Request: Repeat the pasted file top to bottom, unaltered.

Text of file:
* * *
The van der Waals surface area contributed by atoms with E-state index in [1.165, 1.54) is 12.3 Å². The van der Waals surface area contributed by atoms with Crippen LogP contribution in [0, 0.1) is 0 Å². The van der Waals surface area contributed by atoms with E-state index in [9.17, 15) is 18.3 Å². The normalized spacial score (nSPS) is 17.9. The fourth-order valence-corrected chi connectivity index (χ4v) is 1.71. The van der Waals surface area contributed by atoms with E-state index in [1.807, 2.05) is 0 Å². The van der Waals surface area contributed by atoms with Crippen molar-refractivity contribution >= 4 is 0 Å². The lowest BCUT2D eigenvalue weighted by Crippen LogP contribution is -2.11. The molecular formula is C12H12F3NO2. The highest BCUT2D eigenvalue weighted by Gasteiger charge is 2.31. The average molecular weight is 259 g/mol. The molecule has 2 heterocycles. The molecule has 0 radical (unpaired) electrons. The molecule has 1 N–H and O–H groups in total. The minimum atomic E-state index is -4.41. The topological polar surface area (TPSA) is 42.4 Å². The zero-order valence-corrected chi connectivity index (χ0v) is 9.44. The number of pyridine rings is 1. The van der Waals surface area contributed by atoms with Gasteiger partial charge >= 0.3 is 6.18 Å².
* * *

The van der Waals surface area contributed by atoms with E-state index in [1.165, 1.54) is 12.3 Å². The van der Waals surface area contributed by atoms with Crippen LogP contribution in [0, 0.1) is 0 Å². The van der Waals surface area contributed by atoms with E-state index in [9.17, 15) is 18.3 Å². The normalized spacial score (nSPS) is 17.9. The fourth-order valence-corrected chi connectivity index (χ4v) is 1.71. The van der Waals surface area contributed by atoms with E-state index in [1.807, 2.05) is 0 Å². The van der Waals surface area contributed by atoms with Crippen molar-refractivity contribution >= 4 is 0 Å². The lowest BCUT2D eigenvalue weighted by Crippen LogP contribution is -2.11. The molecular formula is C12H12F3NO2. The highest BCUT2D eigenvalue weighted by Gasteiger charge is 2.31. The average molecular weight is 259 g/mol. The molecule has 2 heterocycles. The molecule has 0 radical (unpaired) electrons. The molecule has 1 N–H and O–H groups in total. The minimum atomic E-state index is -4.41. The topological polar surface area (TPSA) is 42.4 Å². The zero-order valence-corrected chi connectivity index (χ0v) is 9.44. The number of pyridine rings is 1. The van der Waals surface area contributed by atoms with Gasteiger partial charge >= 0.3 is 6.18 Å².